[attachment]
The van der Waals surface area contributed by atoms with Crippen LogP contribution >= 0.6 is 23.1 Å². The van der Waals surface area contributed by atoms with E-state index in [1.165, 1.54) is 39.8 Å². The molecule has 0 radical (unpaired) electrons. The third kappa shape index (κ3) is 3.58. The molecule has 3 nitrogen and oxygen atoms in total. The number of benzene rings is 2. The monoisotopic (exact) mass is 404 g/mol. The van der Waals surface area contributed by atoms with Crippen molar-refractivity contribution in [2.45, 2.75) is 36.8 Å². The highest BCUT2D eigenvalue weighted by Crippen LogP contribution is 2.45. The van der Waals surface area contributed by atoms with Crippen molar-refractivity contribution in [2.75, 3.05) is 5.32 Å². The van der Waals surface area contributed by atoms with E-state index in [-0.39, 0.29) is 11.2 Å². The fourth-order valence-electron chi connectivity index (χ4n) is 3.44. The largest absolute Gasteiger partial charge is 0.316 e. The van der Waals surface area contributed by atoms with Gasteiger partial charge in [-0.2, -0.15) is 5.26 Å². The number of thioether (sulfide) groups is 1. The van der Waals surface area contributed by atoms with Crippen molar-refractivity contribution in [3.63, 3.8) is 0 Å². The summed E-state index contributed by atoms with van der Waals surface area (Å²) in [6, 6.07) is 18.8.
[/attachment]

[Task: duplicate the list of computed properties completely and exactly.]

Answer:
The van der Waals surface area contributed by atoms with Crippen LogP contribution >= 0.6 is 23.1 Å². The van der Waals surface area contributed by atoms with E-state index in [1.165, 1.54) is 39.8 Å². The molecule has 0 radical (unpaired) electrons. The third kappa shape index (κ3) is 3.58. The molecule has 3 nitrogen and oxygen atoms in total. The number of benzene rings is 2. The monoisotopic (exact) mass is 404 g/mol. The van der Waals surface area contributed by atoms with Crippen molar-refractivity contribution in [2.45, 2.75) is 36.8 Å². The highest BCUT2D eigenvalue weighted by Crippen LogP contribution is 2.45. The van der Waals surface area contributed by atoms with Crippen molar-refractivity contribution in [2.75, 3.05) is 5.32 Å². The van der Waals surface area contributed by atoms with E-state index in [-0.39, 0.29) is 11.2 Å². The fourth-order valence-electron chi connectivity index (χ4n) is 3.44. The largest absolute Gasteiger partial charge is 0.316 e. The van der Waals surface area contributed by atoms with Gasteiger partial charge in [-0.2, -0.15) is 5.26 Å². The number of thioether (sulfide) groups is 1. The van der Waals surface area contributed by atoms with Crippen molar-refractivity contribution in [3.63, 3.8) is 0 Å². The summed E-state index contributed by atoms with van der Waals surface area (Å²) in [6, 6.07) is 18.8.